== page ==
DP14678 Do corporate disclosures constrain strategic analyst behavior?
|Author(s):||Yen-Cheng Chang, Alexander P. Ljungqvist, Kevin Tseng|
|Publication Date:||April 2020|
|Programme Areas:||Financial Economics|
|Link to this Page:||cepr.org/active/publications/discussion_papers/dp.php?dpno=14678|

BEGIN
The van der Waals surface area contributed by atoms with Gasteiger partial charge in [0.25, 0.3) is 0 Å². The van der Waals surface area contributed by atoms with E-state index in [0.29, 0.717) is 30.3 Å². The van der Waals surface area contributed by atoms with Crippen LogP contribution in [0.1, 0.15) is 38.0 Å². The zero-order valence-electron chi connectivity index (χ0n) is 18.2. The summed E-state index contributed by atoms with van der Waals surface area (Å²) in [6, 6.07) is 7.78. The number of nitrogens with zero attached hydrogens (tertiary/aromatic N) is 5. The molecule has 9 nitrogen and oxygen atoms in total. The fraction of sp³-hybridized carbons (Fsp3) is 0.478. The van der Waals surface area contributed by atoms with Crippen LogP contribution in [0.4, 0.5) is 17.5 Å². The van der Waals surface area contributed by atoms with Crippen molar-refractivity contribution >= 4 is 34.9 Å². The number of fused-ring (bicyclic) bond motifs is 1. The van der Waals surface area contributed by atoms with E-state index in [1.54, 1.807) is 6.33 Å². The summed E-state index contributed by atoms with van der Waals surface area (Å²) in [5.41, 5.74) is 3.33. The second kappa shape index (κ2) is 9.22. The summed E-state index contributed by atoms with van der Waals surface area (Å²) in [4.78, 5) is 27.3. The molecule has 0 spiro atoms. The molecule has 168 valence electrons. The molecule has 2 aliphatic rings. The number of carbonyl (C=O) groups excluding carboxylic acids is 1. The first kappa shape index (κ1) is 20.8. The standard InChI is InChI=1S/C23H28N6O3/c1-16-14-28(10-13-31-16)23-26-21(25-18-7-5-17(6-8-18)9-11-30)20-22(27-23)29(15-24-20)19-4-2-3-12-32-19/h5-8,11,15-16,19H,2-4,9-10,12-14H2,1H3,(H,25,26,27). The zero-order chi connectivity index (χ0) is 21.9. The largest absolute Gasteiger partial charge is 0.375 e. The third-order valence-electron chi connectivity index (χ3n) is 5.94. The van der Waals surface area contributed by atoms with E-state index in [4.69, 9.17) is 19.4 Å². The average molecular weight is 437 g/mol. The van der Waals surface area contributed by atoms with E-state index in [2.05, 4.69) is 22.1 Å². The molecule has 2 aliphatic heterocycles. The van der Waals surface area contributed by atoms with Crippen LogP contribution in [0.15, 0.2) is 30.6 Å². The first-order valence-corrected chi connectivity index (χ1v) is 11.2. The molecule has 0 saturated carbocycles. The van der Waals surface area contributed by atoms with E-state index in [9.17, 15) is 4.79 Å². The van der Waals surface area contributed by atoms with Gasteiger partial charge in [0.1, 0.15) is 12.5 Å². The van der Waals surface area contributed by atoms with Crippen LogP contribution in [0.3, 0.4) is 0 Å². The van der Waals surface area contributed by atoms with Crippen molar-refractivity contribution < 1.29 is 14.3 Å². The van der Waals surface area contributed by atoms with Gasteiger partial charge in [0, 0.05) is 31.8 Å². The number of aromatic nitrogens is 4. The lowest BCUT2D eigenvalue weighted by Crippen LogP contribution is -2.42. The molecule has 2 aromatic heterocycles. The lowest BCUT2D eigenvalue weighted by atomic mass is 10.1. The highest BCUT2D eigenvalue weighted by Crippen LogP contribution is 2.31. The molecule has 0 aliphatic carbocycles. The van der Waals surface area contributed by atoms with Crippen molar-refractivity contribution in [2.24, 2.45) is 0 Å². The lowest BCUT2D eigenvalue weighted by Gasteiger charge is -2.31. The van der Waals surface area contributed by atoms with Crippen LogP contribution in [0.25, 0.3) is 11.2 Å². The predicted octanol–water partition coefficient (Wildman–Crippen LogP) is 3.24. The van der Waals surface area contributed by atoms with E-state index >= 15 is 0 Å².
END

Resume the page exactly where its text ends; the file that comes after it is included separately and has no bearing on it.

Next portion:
We show that U.S. analysts alter their forecasting behavior in response to a randomly assigned shock that exogenously varies the timeliness and cost of accessing companies' mandatory disclosures in the cross-section of investors: analysts reduce the number of stocks they cover, issue less optimistic and more accurate forecasts that are less bold, and collectively reduce forecast dispersion. Our investigation of possible channels favors the explanation that analysts reduce the strategic component of their behavior: the changes are more pronounced among analysts with stronger incentives to strategically skew their forecasts, such as affiliated analysts and those catering to retail investors. We conclude that mandatory disclosure is a substitute for information production by analysts, whose behavior is constrained by investors' ability to verify their forecasts using corporate filings.